The adapted mining laser in her sleeve did its thing.

The laser’s UV-A pulse, in the high-terawatt range, was itself perfectly invisible. But there was still a flash, even through closed lids: a flightpath aurora, carving a brief beam between laser and target. Then the chill, as the laser’s discharge took its thermal toll on her arm. She opened her eyes. There was a satisfying burst of light from the gondola’s underside, and then the landscape darkened substantially. She’d overloaded their lamp. After a few more seconds, her arm stung with cold so severe she worried, for a moment, that she would pass out …

… but at least, she thought while she strove to pump some warmth back into her arm, the searchlight’s failure would give the pharmhands something else to think about.

Heat and chill at war within her body, she risked the ungainly lope across the trench, openly panting in fear, waiting every second for the life-ending thud of an explosive projectile into her suit.

***

She’d made good time. But she didn’t dare hope yet. There was still a klick or so to go, and her luck couldn’t hold indefinitely.

It didn’t. Topping the ridge, once again hot from her exertions, she saw the figure—T-suit, gun, not one of us—an instant before it apparently ‘saw’ her, a vague silhouette against the sky. She dropped and rolled instinctively, sought as quickly as possible to get to low ground, away from the traitorous sky. She scrabbled five or six metres away from the spot, before a belated concern at the noise of her movement, and the questionable abrasion-resistance of Dayani’s makeshift engineering, pulled her up to a panicked, heart-thumping halt. Still prone, she lifted her gaze from the tholin-crusted ice beneath her. The T-suited figure, some thirty metres distant, glowed blue and green in her visor’s false-colour display. It was still staring back and aiming in the general direction of where she’d been; not where she was now. Thank fuck they’re using thermal vision, she thought. If they were using visible-range, I’d be screwed.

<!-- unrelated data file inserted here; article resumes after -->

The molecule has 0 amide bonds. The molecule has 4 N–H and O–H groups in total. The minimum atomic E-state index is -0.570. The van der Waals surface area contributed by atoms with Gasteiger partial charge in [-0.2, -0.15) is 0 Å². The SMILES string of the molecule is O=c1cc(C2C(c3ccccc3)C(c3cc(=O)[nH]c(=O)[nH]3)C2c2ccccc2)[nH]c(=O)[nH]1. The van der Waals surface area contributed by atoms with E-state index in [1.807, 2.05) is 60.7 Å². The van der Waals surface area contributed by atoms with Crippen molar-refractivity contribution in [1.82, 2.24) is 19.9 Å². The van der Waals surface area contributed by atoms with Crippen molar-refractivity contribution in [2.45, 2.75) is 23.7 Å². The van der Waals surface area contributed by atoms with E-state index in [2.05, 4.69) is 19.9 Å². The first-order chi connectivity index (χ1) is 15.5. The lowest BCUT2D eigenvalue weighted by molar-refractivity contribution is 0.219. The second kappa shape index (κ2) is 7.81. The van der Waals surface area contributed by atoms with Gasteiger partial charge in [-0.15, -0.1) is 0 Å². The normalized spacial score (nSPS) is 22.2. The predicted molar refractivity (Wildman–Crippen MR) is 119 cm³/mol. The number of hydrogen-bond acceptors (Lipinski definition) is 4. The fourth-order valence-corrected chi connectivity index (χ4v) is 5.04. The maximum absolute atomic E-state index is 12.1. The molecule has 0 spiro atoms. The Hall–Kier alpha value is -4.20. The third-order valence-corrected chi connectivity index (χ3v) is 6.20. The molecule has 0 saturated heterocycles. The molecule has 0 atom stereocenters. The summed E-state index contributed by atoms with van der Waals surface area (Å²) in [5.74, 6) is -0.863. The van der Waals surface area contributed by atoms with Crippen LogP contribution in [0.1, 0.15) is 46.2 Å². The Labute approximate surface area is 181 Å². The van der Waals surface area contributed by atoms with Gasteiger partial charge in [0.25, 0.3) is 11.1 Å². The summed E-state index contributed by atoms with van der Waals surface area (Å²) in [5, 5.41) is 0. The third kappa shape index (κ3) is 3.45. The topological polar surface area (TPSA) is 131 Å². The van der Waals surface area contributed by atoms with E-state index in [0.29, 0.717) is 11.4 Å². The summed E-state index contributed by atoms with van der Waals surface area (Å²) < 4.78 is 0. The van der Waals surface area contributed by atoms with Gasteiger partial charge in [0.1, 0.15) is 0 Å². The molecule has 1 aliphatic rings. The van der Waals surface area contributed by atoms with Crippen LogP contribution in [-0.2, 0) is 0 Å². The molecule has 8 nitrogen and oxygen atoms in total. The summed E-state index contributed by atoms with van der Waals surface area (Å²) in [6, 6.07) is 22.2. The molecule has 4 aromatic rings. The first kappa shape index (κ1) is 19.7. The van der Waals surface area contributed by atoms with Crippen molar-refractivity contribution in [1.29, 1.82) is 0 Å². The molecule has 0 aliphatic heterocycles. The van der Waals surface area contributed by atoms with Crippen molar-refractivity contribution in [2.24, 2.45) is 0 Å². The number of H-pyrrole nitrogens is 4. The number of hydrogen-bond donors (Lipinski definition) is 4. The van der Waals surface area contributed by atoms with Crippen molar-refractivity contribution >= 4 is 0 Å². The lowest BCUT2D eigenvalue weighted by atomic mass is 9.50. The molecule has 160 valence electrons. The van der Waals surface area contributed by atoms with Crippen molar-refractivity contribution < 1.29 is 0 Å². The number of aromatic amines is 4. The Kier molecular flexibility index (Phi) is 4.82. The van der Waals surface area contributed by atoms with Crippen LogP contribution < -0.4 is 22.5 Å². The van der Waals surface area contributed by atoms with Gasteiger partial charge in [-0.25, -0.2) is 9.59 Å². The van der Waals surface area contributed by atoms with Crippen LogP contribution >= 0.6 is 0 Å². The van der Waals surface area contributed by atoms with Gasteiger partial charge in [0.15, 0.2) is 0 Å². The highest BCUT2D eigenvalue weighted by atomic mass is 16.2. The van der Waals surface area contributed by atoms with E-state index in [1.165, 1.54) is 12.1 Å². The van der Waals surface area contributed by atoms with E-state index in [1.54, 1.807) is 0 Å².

There was a bloom of light, somewhere just over the horizon. In the direction of the flyer.

Ramona will never forgive me, if …

But her sister was dead, had been for almost a decade. As dead, now, as Dayani, though there’d been nothing quick about the cancer’s assault on Ramona’s defences …

There’s been enough death today. Though even as she told herself this, she knew it wasn’t true. Where there was a gun, there would be death.

Was she hot enough yet?

Only one way to find out. She lifted her arm, sighted towards the T-suit’s visor.

Blink. Flash. Chill.

Through tears of pain, she watched as the nameless pharmhand flailed—blinded, probably burned, faceplate neatly pierced—and crumpled, knees bending, arms still thrashing as it twisted and pitched backwards toward the ground.

***

She felt sickened, physically nauseated as well as disgusted with herself. There’d been enough of his face left to indicate that the kid in the T-suit had probably not even been Cory’s age.

But at least now she had a gun.

What was it they called it? ‘Packing heat’?

Running, panting, all thought of stealth now past, she tried to put the pharmhand’s face out of her mind. Frequency-multiplied imagery bounced confusingly on the visor’s viewscreen, out of synch with the now of the terrain. Lactic acid stung in her shins and thighs.

She strained to get more speed out of the sluggardly nightsuit, aware that any stumble, even in Titan’s one-sixth-g and with all the suit’s high-tech padding, would likely be fatal. She was well aware, too, of the target she must present, plainly cameo’d against the night sky, if another pharmhand happened to peer over the ridge ahead, or around that knoll. But she’d been spooked by that nimbus of light she’d glimpsed a few minutes earlier. She had to get to the flyer, to check whether Cory and Lex were in danger.